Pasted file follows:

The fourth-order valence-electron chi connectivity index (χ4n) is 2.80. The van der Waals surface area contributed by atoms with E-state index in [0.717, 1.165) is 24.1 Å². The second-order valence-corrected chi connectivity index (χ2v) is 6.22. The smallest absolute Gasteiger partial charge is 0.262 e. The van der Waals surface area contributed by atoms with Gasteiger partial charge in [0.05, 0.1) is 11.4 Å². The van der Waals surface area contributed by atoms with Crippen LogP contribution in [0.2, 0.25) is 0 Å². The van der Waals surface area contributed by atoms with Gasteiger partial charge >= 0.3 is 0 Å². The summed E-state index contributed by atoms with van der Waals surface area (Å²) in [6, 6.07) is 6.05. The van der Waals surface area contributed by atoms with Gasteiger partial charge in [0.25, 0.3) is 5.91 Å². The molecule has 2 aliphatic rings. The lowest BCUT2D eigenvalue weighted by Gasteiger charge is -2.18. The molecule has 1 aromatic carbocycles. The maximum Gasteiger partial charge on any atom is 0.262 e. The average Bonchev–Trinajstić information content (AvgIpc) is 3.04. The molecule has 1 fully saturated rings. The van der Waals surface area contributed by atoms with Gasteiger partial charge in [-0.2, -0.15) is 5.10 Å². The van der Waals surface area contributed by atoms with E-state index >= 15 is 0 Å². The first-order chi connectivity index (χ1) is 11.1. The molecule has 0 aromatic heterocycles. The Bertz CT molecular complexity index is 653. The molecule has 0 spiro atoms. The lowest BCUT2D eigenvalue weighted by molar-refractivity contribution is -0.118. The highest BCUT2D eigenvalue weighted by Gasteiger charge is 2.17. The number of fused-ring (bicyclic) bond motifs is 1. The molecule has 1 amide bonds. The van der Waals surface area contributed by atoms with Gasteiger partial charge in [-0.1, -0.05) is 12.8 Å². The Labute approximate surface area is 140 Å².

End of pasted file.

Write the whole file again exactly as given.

The fourth-order valence-electron chi connectivity index (χ4n) is 2.80. The van der Waals surface area contributed by atoms with E-state index in [0.717, 1.165) is 24.1 Å². The second-order valence-corrected chi connectivity index (χ2v) is 6.22. The smallest absolute Gasteiger partial charge is 0.262 e. The van der Waals surface area contributed by atoms with Gasteiger partial charge in [0.05, 0.1) is 11.4 Å². The van der Waals surface area contributed by atoms with Crippen LogP contribution in [0.2, 0.25) is 0 Å². The van der Waals surface area contributed by atoms with Gasteiger partial charge >= 0.3 is 0 Å². The summed E-state index contributed by atoms with van der Waals surface area (Å²) in [6, 6.07) is 6.05. The van der Waals surface area contributed by atoms with Gasteiger partial charge in [0.25, 0.3) is 5.91 Å². The molecule has 2 aliphatic rings. The lowest BCUT2D eigenvalue weighted by Gasteiger charge is -2.18. The molecule has 1 aromatic carbocycles. The maximum Gasteiger partial charge on any atom is 0.262 e. The average Bonchev–Trinajstić information content (AvgIpc) is 3.04. The molecule has 1 fully saturated rings. The van der Waals surface area contributed by atoms with Gasteiger partial charge in [-0.2, -0.15) is 5.10 Å². The van der Waals surface area contributed by atoms with E-state index >= 15 is 0 Å². The first-order chi connectivity index (χ1) is 11.1. The molecule has 0 aromatic heterocycles. The Bertz CT molecular complexity index is 653. The molecule has 0 spiro atoms. The lowest BCUT2D eigenvalue weighted by molar-refractivity contribution is -0.118. The highest BCUT2D eigenvalue weighted by Gasteiger charge is 2.17. The number of fused-ring (bicyclic) bond motifs is 1. The molecule has 1 amide bonds. The van der Waals surface area contributed by atoms with Gasteiger partial charge in [-0.1, -0.05) is 12.8 Å². The Labute approximate surface area is 140 Å².